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US FDA Makes Progress in Updating Packaging Consumption Factors for FCNs

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The U.S. Food and Drug Administration (FDA) is in the process of revising the default factors the Agency recommends using to estimate exposure to food contact substances (FCSs) in Food Contact Notifications (FCNs), including consumption factors (CFs) and food type distribution factors (fTs). In a June 8, 2022 presentation before the PLASTICS Industry Association, Dr. Allan Bailey, Chief of FDA’s Chemistry Review Branch in the Division of Food Contact Substances (DFCS), indicated that FDA is considering a substantial increase to the CF for polyethylene terephthalate (PET), and a decrease to the CFs for paper and polystyrene (PS). 

As previously reported on, these factors are an integral part of most FCNs, as they are used to estimate dietary intake levels for components of an FCS that are expected to migrate from a packaging material to food, which then informs FDA’s assessment of the safety of the substance. FDA’s CFs were first developed more than 40 years ago. Although incremental changes have occurred over the years, FDA has not comprehensively updated these packaging factors for many years. Because food packaging has changed substantially since the last “re-set” of the factors, FDA indicated that a comprehensive update to these factors is warranted.

Dr. Bailey’s presentation to PLASTICS included a table of the current draft CFs and fTs under development by the Agency. Notably, FDA’s draft proposes an increase in the CF for PET from 16% to 45.6%, almost triple the current CF, while the draft CFs for coated and uncoated paper have decreased by approximately an order of magnitude, from 20% and 10%, respectively, to 1.7% (excluding liquid cartons) and 1.6%. The Agency also shared draft CFs for food packaging made of glass and metal, as well as new categories of packaging, including liquid cartons and stand-up pouches. Importantly, the values presented by Dr. Bailey are considered by the Agency as a “work in progress.”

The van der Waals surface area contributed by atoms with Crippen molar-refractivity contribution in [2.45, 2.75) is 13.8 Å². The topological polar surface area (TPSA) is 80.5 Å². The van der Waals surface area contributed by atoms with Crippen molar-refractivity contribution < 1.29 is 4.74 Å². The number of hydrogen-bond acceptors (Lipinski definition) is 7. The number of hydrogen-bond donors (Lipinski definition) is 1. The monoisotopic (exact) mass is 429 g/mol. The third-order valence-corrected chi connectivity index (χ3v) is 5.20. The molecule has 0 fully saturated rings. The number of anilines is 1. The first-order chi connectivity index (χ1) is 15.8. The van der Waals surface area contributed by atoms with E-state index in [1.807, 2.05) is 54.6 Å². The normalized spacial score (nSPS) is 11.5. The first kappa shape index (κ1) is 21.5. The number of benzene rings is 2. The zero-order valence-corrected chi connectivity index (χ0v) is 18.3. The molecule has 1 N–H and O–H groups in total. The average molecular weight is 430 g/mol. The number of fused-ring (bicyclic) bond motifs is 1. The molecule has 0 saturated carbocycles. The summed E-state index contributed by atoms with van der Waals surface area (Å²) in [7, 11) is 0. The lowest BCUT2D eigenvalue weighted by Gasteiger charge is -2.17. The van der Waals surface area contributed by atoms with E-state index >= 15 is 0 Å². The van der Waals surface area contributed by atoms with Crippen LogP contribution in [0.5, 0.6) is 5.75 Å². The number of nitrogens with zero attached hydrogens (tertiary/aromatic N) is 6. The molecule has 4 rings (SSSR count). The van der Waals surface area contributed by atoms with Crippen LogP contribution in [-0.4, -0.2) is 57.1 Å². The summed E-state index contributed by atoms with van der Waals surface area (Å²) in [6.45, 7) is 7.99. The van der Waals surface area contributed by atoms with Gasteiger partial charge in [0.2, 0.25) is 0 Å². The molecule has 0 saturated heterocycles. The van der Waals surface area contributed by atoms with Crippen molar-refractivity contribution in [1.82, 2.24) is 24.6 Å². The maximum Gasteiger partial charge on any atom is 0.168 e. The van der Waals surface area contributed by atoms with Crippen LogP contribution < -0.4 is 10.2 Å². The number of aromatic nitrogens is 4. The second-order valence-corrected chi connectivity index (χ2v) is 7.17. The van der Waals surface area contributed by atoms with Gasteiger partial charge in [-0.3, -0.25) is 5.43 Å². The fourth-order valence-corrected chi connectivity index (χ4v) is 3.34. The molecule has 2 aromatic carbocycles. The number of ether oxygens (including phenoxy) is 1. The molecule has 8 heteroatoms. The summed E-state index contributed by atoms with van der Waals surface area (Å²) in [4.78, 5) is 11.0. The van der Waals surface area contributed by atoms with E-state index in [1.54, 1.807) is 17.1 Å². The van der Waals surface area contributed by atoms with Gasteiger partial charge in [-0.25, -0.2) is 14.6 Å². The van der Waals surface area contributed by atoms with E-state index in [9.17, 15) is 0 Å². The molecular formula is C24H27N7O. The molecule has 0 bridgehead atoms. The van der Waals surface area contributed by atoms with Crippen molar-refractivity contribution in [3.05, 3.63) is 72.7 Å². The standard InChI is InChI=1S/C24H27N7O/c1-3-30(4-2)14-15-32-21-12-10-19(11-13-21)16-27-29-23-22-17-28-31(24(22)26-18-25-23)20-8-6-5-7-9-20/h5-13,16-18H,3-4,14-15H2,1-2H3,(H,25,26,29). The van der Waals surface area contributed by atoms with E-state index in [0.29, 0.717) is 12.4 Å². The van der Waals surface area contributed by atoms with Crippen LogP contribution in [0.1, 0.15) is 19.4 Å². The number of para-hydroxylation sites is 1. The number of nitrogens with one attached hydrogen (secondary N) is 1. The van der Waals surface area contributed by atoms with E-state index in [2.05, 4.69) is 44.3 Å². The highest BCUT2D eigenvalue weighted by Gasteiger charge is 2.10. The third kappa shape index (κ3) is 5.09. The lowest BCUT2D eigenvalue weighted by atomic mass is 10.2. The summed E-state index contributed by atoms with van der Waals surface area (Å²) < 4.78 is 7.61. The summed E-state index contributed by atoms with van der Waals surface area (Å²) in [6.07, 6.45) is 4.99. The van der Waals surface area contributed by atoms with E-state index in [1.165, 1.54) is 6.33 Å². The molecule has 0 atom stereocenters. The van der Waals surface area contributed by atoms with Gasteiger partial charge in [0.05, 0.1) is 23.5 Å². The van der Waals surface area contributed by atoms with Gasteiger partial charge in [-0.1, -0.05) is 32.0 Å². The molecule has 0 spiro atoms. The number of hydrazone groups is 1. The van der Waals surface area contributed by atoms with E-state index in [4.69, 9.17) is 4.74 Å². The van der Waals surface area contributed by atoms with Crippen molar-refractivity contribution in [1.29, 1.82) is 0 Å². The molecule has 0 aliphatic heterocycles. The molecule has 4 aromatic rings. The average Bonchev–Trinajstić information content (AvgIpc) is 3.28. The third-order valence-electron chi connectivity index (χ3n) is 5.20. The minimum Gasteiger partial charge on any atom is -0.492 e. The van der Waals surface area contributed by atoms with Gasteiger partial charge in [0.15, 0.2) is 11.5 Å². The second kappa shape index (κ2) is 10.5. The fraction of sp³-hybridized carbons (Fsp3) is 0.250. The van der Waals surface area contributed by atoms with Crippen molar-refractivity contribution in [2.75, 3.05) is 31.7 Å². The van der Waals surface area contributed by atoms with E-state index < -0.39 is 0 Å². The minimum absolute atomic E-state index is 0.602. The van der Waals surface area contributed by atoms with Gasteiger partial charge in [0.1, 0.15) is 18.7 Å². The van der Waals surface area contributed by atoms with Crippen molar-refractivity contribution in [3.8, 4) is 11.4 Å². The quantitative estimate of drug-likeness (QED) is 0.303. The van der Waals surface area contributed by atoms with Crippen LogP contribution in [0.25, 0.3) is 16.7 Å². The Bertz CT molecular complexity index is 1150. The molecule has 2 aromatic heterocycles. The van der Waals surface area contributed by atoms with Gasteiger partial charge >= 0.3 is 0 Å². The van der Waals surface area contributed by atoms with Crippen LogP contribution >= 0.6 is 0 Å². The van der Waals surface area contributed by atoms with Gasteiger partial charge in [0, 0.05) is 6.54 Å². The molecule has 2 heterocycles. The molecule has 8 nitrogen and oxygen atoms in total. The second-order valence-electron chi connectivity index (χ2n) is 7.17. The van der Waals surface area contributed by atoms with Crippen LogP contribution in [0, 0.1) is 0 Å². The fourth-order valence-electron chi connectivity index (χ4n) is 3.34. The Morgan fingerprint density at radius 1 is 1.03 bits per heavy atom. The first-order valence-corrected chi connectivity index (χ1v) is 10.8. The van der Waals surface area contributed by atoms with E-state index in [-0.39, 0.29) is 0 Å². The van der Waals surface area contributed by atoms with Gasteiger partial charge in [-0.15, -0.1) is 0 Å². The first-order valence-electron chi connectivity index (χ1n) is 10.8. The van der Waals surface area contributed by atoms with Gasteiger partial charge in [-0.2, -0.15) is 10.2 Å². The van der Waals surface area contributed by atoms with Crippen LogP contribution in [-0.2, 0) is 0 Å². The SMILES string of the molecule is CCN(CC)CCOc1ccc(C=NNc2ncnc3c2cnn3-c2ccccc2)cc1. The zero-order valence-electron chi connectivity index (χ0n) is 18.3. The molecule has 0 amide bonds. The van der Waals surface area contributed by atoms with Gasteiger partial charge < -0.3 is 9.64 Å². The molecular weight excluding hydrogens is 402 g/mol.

Dr. Bailey explained that in developing the draft CFs, FDA has relied on data from Euromonitor International (EI), a market research group that maintains a database of industry information. This information allowed FDA to create an outline of the types of food and beverages sold in the U.S., along with the corresponding types of packaging. FDA was able to categorize the data by year, region, poundage, and sub-types of food to refine its CFs. Dr. Bailey stated that the EI database allowed FDA to take a “new approach” to revising the CFs, as previous approaches (primarily based on retail scanner data) presented challenges in creating accurate CFs.

Although FDA has made substantial progress on its latest draft, Dr. Bailey noted certain caveats affecting the accuracy of the draft CFs in their current form. For example, the draft CFs do not take into account packaging expected to contact fresh meats, fruits, and vegetables, or food consumed outside the home (e.g., at a restaurant). The new draft factors also do not account for consumption of tap water. Additionally, FDA’s analysis did not include an assessment of the amount of food expected to contact caps, closures, liners, and secondary packaging (i.e., incidental contact with packaging outside of the immediate food contact layer). FDA encouraged industry to work with the Agency to ensure the accuracy of these newly derived factors, and to fill in the gaps in FDA’s analysis.

Dr. Bailey did not provide a specific timeframe for the Agency to conclude its revision of the packaging factors. However, FDA has indicated that, when the revisions are complete, the revised packaging factors will be incorporated into FDA’s Guidance for Industry: Preparation of Premarket Submissions for Food Contact Substances (Chemistry Recommendations) and released in DRAFT form for public comment.